As the weather changes and true fall sets in, all eyes turn to the trees.
It's a smart time to take a walk in the neighborhood, to really look at which trees are growing there and what colors they turn in fall. Then take the next step: have a critical look at your own yard. Is it time to plant a tree or shrub? If so, what kind might be right for your yard, and what fall color would be a smart addition for your home, your yard, and your neighborhood?
Often, the talk turns to red. But a visit to the Garden during October reveals the diversity of colors in nature's crayon box—yellow, orange, burgundy, bronze, purple, gold, tan, and red—and the wide-ranging choice of trees that produce those fall colors. In this edition of Smart Gardener, we'll focus on the wealth of golds.
If you need a shrub rather than a full-sized tree, native witch hazels put a twist on fall color, with yellow flowers that bloom amid the yellow leaves. 'Harvest Moon' drops its leaves early, the better to enjoy its starburst flower display. It's one of the landscape candidates now being trialed in the Bernice E. Lavin Plant Evaluation Garden.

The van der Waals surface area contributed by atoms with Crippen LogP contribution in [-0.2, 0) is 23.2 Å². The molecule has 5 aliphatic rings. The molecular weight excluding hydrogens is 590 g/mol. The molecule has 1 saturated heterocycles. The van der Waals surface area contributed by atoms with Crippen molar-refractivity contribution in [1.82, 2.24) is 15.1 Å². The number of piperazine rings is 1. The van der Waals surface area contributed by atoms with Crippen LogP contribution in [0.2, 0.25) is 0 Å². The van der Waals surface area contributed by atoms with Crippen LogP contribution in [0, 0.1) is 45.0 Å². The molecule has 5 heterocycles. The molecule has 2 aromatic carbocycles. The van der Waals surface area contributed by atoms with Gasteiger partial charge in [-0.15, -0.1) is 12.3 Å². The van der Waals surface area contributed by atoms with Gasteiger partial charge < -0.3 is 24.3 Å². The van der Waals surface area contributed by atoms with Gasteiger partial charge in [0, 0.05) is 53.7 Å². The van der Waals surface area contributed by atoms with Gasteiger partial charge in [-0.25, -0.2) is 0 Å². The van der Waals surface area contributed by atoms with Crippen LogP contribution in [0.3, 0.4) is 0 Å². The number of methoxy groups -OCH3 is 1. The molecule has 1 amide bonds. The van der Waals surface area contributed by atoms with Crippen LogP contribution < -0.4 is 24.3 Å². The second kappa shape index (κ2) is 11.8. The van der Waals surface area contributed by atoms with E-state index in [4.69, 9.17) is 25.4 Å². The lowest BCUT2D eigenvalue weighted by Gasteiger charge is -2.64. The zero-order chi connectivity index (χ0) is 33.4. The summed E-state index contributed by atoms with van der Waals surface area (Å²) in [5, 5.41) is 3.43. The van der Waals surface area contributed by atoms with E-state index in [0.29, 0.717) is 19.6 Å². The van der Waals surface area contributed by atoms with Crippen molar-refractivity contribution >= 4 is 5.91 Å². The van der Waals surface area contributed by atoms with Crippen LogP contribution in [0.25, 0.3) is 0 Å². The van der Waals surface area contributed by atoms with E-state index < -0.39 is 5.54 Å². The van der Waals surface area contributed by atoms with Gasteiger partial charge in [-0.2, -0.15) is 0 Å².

Shrub willows are a modern choice—their color doesn't end with fall, as the stems turn brilliant shades of yellow-to-orange in winter (great for late-season floral arrangements!). At the Kleinman Family Cove, a half dozen different varieties create quite a show—and a great place to compare/contrast varieties.
Some conifers go gold, too. In the Dwarf Conifer Garden, two larches—the European larch and the Japanese larch—are deciduous conifers with needles that burst into bright yellow color before they fall from the tree.
Dogwoods are planted to transition from yellow to orange to red at the top of the Waterfall Garden—look for the bright golden yellow leaves of the yellowwood tree as you head down the steps there, too.